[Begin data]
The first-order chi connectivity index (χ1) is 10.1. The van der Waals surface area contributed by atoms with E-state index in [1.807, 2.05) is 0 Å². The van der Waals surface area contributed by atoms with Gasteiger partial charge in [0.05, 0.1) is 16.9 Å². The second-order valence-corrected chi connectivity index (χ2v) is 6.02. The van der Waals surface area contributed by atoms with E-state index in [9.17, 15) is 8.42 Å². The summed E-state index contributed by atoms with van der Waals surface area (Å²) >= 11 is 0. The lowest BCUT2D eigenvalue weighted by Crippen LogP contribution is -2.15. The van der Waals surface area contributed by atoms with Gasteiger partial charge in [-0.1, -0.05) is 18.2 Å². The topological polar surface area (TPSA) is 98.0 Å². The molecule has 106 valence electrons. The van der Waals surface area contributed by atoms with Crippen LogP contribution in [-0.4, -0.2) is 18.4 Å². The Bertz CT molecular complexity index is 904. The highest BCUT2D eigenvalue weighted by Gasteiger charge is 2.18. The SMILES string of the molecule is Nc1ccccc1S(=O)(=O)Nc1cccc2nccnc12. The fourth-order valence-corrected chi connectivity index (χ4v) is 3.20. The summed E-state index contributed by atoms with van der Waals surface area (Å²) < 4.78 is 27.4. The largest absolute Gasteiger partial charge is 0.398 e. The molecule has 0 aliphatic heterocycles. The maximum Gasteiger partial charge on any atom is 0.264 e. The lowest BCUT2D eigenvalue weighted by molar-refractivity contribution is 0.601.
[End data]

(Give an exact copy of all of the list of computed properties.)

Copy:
The first-order chi connectivity index (χ1) is 10.1. The van der Waals surface area contributed by atoms with E-state index in [1.807, 2.05) is 0 Å². The van der Waals surface area contributed by atoms with Gasteiger partial charge in [0.05, 0.1) is 16.9 Å². The second-order valence-corrected chi connectivity index (χ2v) is 6.02. The van der Waals surface area contributed by atoms with E-state index in [9.17, 15) is 8.42 Å². The summed E-state index contributed by atoms with van der Waals surface area (Å²) >= 11 is 0. The lowest BCUT2D eigenvalue weighted by Crippen LogP contribution is -2.15. The van der Waals surface area contributed by atoms with Gasteiger partial charge in [-0.1, -0.05) is 18.2 Å². The topological polar surface area (TPSA) is 98.0 Å². The molecule has 106 valence electrons. The van der Waals surface area contributed by atoms with Crippen LogP contribution in [-0.4, -0.2) is 18.4 Å². The Bertz CT molecular complexity index is 904. The highest BCUT2D eigenvalue weighted by Gasteiger charge is 2.18. The SMILES string of the molecule is Nc1ccccc1S(=O)(=O)Nc1cccc2nccnc12. The fourth-order valence-corrected chi connectivity index (χ4v) is 3.20. The summed E-state index contributed by atoms with van der Waals surface area (Å²) < 4.78 is 27.4. The largest absolute Gasteiger partial charge is 0.398 e. The molecule has 0 aliphatic heterocycles. The maximum Gasteiger partial charge on any atom is 0.264 e. The lowest BCUT2D eigenvalue weighted by molar-refractivity contribution is 0.601.